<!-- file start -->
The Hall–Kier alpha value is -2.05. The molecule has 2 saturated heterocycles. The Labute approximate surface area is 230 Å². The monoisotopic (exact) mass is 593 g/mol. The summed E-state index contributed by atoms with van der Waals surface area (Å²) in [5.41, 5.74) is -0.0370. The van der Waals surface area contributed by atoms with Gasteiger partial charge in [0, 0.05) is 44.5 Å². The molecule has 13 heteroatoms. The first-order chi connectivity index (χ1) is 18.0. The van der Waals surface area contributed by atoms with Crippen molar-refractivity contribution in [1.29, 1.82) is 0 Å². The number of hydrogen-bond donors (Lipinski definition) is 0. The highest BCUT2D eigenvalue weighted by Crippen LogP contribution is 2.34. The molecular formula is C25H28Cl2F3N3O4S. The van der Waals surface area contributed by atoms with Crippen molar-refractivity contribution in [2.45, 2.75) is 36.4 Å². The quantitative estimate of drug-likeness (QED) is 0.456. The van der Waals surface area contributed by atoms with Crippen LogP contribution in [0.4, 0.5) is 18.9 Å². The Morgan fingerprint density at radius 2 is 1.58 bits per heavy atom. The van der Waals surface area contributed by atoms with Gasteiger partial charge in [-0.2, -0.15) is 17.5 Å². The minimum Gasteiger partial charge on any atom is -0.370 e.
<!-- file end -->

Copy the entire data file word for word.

The Hall–Kier alpha value is -2.05. The molecule has 2 saturated heterocycles. The Labute approximate surface area is 230 Å². The monoisotopic (exact) mass is 593 g/mol. The summed E-state index contributed by atoms with van der Waals surface area (Å²) in [5.41, 5.74) is -0.0370. The van der Waals surface area contributed by atoms with Gasteiger partial charge in [0, 0.05) is 44.5 Å². The molecule has 13 heteroatoms. The first-order chi connectivity index (χ1) is 18.0. The van der Waals surface area contributed by atoms with Crippen molar-refractivity contribution in [1.29, 1.82) is 0 Å². The number of hydrogen-bond donors (Lipinski definition) is 0. The highest BCUT2D eigenvalue weighted by Crippen LogP contribution is 2.34. The molecular formula is C25H28Cl2F3N3O4S. The van der Waals surface area contributed by atoms with Crippen molar-refractivity contribution in [2.45, 2.75) is 36.4 Å². The quantitative estimate of drug-likeness (QED) is 0.456. The van der Waals surface area contributed by atoms with Crippen LogP contribution in [0.4, 0.5) is 18.9 Å². The Morgan fingerprint density at radius 2 is 1.58 bits per heavy atom. The van der Waals surface area contributed by atoms with Gasteiger partial charge in [-0.2, -0.15) is 17.5 Å². The minimum Gasteiger partial charge on any atom is -0.370 e.